What is Exil:Trans?

This translation was drafted by the translator and publishing house employee Justinian Frisch in 1943 in exile in Sweden.


Willkie, Wendell Lewis / Frisch, Justinian (1943): Unteilbare Welt. Stockholm: Bermann-Fischer. [One World (1943), New York: Simon & Schuster.


Exile during the Nazi-regime has been a research object of various disciplines focusing on different groups of actors, among them culturally relevant figures such as writers and scientists. However, barely anything is known about translators in exile – and therefore about the agents responsible for the circulation of knowledge and ideas attributed to such figures. The project Exil:Trans aims at closing this gap by systematically researching translators who were forced into exile by the NS-regime. Its main objective consists in studying the impact exile had on these translators and their translation activities, thus contributing to the academic and public discourse about the cultural effects the Nazi tyranny had and still has. Exil:Trans not only takes into account the perspective of individual translators, but also the perspectives of the individual and collective agents, such as authors, publishers, and cultural institutions, involved in translation under the condition of exile. By analyzing the networks in which translators translated, a more comprehensive and detailed picture of their working and living conditions can be drawn.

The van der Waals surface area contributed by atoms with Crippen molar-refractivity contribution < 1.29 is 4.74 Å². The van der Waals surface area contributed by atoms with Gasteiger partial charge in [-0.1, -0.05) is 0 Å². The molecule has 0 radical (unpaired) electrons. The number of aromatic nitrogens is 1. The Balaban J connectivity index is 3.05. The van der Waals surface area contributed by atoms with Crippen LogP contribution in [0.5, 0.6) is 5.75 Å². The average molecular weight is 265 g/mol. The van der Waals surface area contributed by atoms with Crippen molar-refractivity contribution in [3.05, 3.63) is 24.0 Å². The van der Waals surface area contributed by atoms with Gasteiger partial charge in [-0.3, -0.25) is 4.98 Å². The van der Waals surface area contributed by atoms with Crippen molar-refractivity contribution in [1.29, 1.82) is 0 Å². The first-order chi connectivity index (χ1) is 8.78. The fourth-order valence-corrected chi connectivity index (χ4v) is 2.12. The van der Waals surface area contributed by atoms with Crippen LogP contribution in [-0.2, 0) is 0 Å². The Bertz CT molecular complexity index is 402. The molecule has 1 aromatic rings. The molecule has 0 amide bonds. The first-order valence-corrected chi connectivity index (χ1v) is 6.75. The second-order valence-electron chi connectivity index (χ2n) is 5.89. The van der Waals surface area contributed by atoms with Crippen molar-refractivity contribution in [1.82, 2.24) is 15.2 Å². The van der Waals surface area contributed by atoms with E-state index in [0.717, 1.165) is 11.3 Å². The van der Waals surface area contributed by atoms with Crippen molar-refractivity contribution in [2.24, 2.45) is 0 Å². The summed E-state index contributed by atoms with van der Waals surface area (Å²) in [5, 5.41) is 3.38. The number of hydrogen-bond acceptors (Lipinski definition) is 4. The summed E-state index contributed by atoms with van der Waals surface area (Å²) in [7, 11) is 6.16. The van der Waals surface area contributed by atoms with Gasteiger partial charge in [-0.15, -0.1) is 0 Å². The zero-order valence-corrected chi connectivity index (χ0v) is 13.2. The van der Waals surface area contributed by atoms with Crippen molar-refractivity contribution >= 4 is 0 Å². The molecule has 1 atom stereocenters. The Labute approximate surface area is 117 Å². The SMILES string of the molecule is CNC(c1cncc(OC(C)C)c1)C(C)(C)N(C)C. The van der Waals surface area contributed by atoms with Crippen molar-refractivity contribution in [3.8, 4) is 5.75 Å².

Project partners:

  • University of Vienna, Centre for Translation Studies (coordinating unit)
  • Johannes Gutenberg University Mainz – Germersheim, Department Intercultural German Studies
  • Université de Lausanne, Centre de traduction littéraire

Project duration:

  • September 2019 – September 2022

Project funding:

  • D-A-CH Joint project (FWF, DFG, SNF)

Project aims:

  • creating a special database that provides basic biographical and bibliographical data, especially translators’ names, birth/death dates, translations, and exile paths;
  • further in-depth investigations into translators’ lives with the help of this database, which will also be accessible to the general public. The aim of these investigations is to identify their networks and analyse the intersection of the various perspectives involved in the translation process.
  • This will, extrapolate more general, transindividual patterns on basis of the established case studies, to identify regularities of translation in exile.